officially sealed the deal on its bid to buy information lifecycle management (ILM) software specialist Legato Systems for $1.3 billion, or roughly 106 million shares of EMC stock, based on the closing price for both companies’ stocks on July 8.
The closing paves the way for the Hopkinton, Mass.-based provider of storage hardware and software to focus on its recently announced $1.7 billion bid for Documentum,
a move designed to fatten EMC’s storage assets with enterprise content management.
EMC has a vision of matching networked storage with ECM to deliver an ILM strategy that manages data from cradle to grave, adding an integrated dimension analysts say competitors such as HP, IBM and Hitachi Data Systems (HDS) lack.
“We’ve spent the last 100 days developing a bullet-proof integration playbook and are prepared and excited to move forward as a combined company,” said Joe Tucci, EMC’s President and CEO in a statement. “The synergies between EMC and Legato’s products, distribution, people and culture have accelerated our ability to create the ultimate information lifecycle management company.”
Legato stockholders approved the acquisition Monday and the required regulatory approval processes have been completed. EMC will operate Legato Software as one of its divisions, which will be based at the company’s current headquarters in Mountain View, Calif. David B. Wright, the concern’s former CEO, is president of the Legato division and also serves as an EMC executive vice president.
As far as fusing the two companies, care is being taken to strike a delicate balance. Wright’s executive team will oversee the new division’s sales, marketing, alliances, services, and human resources. Legato sales and distribution channels will be run independently from EMC, including a long-standing deal with EMC rival HP, and selling focus will remain the same.
The EMC development team responsible for backup and replication management software will join with Legato’s R&D group to form one software development group led by EMC Senior Vice President Mark Sorenson, who will report to both Wright and Mark Lewis, EMC’s Executive Vice President of Open Software Operations.
EMC’s Lewis provided some additional details about the process of integrating Legato, which makes archiving software and some ECM products, on a conference call Tuesday, noting that a multi-year product roadmap is in place for every Legato item, including transferred EMC products.
Though Lewis was loathe to provide specific numbers beyond the fact that Legato earned $80 million in revenue from the time EMC announced its intentions to buy July 8 to Oct. 20, but he noted that roughly 150 jobs would be eliminated due to duplicate positions in G&A and other areas.
He also stressed that EMC hit the ground running with its integration scheme for Legato from the get-go, with more than 10 cross-functional and company teams working on integrating the two entities, including 150 workers; over 300 tasks concluded on the first day, such as IT system redundancies. Both concerns also developed more than 75 risk assessment and management contingencies for post-close issues.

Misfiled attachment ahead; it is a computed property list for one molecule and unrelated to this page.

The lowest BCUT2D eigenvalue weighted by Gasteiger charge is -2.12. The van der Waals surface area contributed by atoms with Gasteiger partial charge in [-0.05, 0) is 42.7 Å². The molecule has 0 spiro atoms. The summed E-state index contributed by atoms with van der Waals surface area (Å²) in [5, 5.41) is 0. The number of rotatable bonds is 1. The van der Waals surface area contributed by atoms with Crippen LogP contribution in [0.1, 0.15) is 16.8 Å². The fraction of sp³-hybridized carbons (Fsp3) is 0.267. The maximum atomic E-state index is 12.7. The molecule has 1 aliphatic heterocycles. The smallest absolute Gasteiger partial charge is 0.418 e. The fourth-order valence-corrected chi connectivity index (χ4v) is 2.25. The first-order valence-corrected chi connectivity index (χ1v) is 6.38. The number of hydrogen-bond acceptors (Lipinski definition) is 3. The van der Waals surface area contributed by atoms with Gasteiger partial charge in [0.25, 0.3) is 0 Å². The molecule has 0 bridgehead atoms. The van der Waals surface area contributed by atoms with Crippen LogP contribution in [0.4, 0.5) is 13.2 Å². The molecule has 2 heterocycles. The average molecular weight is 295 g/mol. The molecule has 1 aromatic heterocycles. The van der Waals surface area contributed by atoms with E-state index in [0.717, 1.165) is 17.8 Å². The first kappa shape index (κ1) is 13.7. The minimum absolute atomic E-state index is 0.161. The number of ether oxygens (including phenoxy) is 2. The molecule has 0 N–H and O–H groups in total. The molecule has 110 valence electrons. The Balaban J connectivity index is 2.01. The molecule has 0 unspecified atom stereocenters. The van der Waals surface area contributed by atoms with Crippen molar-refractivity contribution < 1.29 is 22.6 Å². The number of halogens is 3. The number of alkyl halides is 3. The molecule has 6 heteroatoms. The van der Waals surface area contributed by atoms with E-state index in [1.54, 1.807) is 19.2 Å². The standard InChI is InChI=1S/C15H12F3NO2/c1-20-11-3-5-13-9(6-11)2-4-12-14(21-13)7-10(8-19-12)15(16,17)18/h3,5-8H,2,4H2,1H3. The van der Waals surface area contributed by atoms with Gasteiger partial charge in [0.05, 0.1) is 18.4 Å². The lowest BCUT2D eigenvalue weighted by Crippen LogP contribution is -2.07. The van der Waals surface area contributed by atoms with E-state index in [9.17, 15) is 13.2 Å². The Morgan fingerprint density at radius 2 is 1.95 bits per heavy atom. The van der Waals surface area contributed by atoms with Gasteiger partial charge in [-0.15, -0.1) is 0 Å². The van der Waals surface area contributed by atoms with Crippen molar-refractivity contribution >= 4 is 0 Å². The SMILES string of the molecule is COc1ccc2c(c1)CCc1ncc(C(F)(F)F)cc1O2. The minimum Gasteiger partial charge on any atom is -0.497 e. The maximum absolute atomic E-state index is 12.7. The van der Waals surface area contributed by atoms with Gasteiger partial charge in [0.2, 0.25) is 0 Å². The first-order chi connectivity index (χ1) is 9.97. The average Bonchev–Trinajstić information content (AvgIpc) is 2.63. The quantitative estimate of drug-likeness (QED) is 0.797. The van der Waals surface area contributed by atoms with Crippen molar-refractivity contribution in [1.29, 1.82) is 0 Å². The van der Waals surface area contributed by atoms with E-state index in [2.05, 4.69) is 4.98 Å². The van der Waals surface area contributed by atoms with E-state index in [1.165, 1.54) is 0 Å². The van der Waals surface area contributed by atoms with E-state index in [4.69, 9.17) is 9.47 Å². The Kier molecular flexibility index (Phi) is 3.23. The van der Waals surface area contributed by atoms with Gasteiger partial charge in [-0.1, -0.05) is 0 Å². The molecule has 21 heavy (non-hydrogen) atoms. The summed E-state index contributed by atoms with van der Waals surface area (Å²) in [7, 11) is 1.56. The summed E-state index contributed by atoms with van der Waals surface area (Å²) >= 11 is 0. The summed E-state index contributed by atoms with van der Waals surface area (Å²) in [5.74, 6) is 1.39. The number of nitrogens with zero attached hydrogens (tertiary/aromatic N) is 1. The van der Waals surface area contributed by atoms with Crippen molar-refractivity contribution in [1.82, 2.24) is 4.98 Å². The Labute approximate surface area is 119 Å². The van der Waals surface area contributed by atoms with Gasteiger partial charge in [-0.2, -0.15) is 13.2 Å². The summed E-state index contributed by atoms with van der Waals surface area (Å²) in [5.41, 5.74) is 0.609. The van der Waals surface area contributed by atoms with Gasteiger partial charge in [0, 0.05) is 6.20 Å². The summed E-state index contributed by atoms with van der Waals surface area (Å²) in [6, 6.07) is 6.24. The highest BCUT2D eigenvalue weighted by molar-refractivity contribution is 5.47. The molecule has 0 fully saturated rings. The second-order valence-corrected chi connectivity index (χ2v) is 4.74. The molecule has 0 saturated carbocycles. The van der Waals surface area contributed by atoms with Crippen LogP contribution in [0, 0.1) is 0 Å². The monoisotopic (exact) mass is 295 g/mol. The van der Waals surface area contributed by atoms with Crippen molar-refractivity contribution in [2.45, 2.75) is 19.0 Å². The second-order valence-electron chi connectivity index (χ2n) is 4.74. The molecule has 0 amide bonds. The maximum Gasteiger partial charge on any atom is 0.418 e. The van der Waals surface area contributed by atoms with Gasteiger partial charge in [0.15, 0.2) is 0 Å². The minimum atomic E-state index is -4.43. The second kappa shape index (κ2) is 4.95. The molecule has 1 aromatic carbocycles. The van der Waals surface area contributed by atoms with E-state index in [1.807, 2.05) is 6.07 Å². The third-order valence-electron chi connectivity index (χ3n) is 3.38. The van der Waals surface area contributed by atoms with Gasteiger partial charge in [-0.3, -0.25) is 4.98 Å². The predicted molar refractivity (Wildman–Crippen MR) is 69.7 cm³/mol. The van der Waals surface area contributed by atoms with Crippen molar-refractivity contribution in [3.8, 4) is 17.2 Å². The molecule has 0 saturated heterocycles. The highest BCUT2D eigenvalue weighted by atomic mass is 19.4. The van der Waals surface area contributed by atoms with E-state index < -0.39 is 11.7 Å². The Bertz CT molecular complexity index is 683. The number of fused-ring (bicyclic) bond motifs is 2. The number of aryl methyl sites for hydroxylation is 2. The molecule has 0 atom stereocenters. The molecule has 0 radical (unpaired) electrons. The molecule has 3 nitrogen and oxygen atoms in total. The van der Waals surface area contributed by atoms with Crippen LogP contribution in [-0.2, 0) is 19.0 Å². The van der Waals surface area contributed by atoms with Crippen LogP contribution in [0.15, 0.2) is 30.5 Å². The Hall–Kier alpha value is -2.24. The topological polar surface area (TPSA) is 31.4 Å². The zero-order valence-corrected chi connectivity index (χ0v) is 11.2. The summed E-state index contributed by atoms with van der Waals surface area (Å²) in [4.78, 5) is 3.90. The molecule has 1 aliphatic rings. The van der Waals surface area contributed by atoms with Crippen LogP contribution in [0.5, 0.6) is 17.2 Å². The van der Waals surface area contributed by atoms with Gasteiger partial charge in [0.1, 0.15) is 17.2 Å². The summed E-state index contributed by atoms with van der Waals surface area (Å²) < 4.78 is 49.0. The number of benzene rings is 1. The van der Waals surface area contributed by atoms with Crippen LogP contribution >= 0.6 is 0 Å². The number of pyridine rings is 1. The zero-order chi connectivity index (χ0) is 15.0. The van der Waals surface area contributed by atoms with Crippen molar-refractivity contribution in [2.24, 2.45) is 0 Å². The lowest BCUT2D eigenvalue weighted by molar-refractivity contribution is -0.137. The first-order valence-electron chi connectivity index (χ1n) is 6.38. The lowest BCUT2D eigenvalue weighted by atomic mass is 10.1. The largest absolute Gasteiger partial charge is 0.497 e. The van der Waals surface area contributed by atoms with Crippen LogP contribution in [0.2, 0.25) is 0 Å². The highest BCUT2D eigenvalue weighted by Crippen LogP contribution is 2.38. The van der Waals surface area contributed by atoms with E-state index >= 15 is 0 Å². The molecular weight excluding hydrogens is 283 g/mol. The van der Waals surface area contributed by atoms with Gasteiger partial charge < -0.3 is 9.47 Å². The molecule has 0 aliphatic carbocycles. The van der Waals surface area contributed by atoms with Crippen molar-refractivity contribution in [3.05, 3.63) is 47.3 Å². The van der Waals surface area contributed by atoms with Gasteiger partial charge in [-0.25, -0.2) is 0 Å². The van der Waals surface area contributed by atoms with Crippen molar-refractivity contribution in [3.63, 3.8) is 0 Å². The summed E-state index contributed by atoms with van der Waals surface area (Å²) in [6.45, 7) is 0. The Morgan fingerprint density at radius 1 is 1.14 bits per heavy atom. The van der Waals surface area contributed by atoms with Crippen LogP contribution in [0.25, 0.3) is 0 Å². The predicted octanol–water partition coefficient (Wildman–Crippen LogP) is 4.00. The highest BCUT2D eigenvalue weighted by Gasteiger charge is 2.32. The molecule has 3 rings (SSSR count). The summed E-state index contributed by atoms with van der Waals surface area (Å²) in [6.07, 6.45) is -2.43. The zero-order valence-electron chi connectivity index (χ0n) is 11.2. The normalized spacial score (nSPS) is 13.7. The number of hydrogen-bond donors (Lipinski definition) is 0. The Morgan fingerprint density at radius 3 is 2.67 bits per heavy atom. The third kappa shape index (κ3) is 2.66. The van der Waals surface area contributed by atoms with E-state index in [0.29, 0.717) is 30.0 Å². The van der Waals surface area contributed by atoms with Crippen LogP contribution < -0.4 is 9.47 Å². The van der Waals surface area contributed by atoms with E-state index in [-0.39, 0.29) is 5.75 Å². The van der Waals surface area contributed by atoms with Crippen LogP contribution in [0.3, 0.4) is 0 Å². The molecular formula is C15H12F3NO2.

Just as Oracle executives did with the database vendor’s plans to acquire PeopleSoft, Lewis made it clear that current Legato customers should not anticipate a change in their business relationship with the acquired company “unless the customer wants it to.” Shoring up trust of new and existing customers, Lewis said, is important for EMC.
Lewis also stressed that now that EMC is on the cusp of acquiring some $3 billion worth in intellectual capital and such to build out its software portfolio, assuming the Documentum deal closes, that EMC will focus on delivering software as a service more than ever. Should it manage to acquire Documentum, EMC will have just about everything it needs for a full ILM suite, which will enable it to help customers manage every type of structured and unstructured content.
EMC made a chart available over Web cast that broke down the particulars about how the company planned to layer its existing storage assets with the information and content management from Legato and, it hopes, Documentum.
Lining the bottom of the stack are EMC’s network storage platforms, such as Symmetrix DMX followed by its Centera infrastructure layer. Directly atop those layers lies the information management, both content and data capsules. This is the Legato/Documentum layer. These three layers are sandwiched by storage management software and services, which EMC is placing increasingly more emphasis on.
The next slide detailed examples of the services it plans to provide and a snapshot of how those services will be delivered, including those for content (compliance), applications (clustering), data management (backup, replication) and delivery (virtualization) and platforms (SAN management). Lastly, Lewis showed what EMC and Legato software products would be paired to serve all of those functions to access, manage and recover data from its inception until its disposal.
Asked about how EMC’s recent aggressive moves might change the climate of rivals such as VERITAS, who often sell point solutions, Lewis affirmed EMC would drum up promotions to lure customers from VERITAS, which is going through significant changes itself with its company-wide move to utility computing.
“We will continue to be very aggressive in the market place against our competition,” Lewis said. “Fundamentally, our strategy here is not really look at toe-to-toe battles with straight-on backup or replication solutions.. it’s about replication and backup our coming together. We won’t be buying separate pieces of software [to compete]. We believe we have a bigger picture campaign that can be very successful here with market share.”
EMC Seals Deal for Legato Systems